“If you don’t think the law can act as a deterrent, why do so many backpackers spend so long making sure their luggage has been thoroughly hoovered out before they check in at Bangkok airport?”

    Um, that’s exactly the point – the law WASN’T a deterrent – it didn’t stop them using drugs, and it didn’t stop them from being sold drugs. It just potentially criminalises people who are pretty minor actors in the scheme of things. The drugs barons continue to earn more money than many developing countries, all of which goes untaxed because it’s outside of the law, while countries around the world spend billions fighting a war which is blatantly being lost. This money could arguably be better spent on other priorities.

  30. Hens4Freedom

    RT @leftfootfwd: On drugs policy, the government should do what the evidence tells them: //bit.ly/lGlZXV writes Dr Michael Shiner

  31. Rory

    Mr sensible – why do you feel that it is justified to use the criminal justice system to impose upon people that use drugs if they dont want to be (your phrase) saved?

    How very authoritarian of you…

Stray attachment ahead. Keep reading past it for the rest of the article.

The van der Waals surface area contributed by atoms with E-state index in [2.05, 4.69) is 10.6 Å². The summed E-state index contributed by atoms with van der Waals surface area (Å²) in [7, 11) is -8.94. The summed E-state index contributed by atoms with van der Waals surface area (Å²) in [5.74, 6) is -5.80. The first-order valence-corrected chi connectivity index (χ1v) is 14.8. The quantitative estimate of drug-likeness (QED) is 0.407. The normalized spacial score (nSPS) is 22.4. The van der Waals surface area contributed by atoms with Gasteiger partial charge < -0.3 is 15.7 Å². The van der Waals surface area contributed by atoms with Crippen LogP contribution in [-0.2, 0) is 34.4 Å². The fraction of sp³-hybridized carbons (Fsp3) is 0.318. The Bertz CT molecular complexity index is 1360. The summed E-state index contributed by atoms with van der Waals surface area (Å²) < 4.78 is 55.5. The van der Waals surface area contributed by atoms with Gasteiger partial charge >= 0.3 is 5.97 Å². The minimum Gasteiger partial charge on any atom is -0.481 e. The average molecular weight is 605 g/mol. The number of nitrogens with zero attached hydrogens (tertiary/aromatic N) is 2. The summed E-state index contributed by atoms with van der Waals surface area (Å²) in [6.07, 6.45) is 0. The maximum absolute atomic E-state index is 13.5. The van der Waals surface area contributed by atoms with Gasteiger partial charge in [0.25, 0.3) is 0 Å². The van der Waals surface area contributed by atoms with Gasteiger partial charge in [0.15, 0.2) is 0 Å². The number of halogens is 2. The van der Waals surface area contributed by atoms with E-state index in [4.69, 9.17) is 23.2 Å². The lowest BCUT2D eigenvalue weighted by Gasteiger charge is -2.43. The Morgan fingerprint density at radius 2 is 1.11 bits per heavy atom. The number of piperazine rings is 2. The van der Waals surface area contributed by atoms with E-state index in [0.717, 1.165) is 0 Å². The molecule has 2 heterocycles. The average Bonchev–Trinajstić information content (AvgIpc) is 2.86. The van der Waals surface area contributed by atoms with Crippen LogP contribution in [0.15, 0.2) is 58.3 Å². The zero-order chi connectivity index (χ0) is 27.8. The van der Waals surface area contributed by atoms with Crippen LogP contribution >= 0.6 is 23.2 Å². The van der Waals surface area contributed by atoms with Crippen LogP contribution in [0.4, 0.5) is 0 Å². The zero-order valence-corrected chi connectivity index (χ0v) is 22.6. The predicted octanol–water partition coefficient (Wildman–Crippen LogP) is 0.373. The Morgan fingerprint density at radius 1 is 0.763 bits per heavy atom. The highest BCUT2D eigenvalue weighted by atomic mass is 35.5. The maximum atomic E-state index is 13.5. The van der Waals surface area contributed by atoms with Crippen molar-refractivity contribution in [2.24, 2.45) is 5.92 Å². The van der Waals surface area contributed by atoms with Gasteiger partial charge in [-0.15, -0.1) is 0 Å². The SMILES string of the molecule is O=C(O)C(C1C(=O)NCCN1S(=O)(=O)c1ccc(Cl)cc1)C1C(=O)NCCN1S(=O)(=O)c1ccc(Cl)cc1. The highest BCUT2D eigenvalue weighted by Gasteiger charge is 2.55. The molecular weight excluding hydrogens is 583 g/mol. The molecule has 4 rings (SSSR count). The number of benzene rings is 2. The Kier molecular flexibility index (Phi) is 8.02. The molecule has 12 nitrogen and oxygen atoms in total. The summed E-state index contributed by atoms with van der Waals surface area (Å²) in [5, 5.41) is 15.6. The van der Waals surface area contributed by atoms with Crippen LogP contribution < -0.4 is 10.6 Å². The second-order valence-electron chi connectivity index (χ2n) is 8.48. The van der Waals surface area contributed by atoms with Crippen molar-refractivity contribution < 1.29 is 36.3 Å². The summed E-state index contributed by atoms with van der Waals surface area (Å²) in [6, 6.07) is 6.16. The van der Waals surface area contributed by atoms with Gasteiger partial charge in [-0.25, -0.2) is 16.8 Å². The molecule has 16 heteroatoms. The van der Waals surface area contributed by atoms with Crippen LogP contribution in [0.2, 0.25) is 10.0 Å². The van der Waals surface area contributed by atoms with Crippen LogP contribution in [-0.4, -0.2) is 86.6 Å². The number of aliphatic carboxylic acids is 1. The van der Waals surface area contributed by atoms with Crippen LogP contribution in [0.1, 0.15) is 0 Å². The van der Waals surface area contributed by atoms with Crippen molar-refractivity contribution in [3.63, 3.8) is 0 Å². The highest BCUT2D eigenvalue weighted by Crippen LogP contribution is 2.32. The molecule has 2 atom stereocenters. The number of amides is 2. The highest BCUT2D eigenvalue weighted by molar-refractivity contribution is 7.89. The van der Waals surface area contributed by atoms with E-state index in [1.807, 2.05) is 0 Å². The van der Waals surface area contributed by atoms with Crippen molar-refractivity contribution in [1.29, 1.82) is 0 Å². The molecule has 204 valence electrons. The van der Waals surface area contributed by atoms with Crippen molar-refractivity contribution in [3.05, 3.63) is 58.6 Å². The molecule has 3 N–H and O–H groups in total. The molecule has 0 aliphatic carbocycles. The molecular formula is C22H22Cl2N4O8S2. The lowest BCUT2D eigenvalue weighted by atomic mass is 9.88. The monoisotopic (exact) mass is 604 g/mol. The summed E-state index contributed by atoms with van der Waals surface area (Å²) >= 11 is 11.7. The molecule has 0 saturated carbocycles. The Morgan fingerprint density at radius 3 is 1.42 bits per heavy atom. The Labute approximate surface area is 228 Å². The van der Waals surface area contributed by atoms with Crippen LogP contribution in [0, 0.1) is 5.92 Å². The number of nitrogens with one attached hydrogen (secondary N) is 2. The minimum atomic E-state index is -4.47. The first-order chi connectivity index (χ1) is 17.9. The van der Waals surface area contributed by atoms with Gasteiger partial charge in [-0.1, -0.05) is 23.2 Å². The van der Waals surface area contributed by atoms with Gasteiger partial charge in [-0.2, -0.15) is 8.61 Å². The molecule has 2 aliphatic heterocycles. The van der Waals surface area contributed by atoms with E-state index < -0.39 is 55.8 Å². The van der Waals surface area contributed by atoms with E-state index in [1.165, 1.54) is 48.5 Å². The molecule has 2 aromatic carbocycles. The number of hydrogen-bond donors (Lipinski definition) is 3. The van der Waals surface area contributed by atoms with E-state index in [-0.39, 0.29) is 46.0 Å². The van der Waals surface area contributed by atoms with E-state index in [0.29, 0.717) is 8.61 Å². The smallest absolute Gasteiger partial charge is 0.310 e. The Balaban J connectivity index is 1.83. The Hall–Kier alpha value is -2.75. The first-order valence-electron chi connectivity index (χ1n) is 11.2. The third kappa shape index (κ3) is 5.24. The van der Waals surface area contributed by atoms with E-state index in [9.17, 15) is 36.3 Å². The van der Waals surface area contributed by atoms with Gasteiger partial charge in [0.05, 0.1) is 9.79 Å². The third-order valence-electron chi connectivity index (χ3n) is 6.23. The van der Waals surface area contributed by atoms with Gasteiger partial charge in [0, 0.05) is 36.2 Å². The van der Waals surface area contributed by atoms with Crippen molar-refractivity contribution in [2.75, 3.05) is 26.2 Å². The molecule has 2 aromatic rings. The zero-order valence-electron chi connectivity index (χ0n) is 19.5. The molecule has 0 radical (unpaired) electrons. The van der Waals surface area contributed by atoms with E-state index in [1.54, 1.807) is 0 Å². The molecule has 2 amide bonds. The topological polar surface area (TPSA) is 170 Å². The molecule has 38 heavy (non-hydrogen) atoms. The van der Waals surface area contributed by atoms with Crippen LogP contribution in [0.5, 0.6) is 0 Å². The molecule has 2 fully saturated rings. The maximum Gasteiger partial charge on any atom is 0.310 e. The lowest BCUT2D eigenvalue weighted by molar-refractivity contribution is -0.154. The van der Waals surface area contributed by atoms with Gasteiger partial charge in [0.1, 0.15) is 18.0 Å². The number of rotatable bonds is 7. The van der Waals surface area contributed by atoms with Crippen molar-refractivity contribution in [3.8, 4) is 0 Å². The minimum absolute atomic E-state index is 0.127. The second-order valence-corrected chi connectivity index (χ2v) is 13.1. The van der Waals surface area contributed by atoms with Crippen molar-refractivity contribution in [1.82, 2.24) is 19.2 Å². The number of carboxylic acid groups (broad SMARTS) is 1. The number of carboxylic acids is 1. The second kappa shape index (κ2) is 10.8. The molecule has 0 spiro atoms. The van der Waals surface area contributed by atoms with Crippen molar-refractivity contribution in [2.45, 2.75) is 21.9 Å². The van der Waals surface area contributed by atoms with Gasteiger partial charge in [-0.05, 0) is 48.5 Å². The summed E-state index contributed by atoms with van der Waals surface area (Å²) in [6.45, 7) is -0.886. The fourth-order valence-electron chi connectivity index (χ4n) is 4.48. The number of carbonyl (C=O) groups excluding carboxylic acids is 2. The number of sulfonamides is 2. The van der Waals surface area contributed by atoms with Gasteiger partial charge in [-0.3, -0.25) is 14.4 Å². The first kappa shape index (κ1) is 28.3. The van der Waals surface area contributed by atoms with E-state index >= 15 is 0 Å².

32. Stacey Smith

    On drugs policy, the government should do what the evidence tells them. //tinyurl.com/6xjt7rm

  33. Gerard Newham

    RT @StaceInspire: On drugs policy, the government should do what the evidence tells them. //tinyurl.com/6xjt7rm

  34. Lenny

    RT @papakelt: RT @StaceInspire: On drugs policy, the government should do what the evidence tells them. //tinyurl.com/6xjt7rm

  35. Billy P

    Cameron’s government spends millions and millions on the war against drugs and only a small percentage of the drugs imported into this country are siezed by the police. FREE THE WEED!!!!!!!!

  36. CSSDP

    Note the UK gov's rationale for criminalization of drugs. //bit.ly/jaxvMa What about alcohol? Tobacco? Gambling? Cars? Adultery? Etc.

  37. Matthijs P

    Note the UK gov's rationale for criminalization of drugs. //bit.ly/jaxvMa What about alcohol? Tobacco? Gambling? Cars? Adultery? Etc.

  38. The government’s drug policy favours dogma over harm reduction | Left Foot Forward

    […] On drugs policy, the government should do what the evidence tells them – Dr Michael Shiner, June 5th […]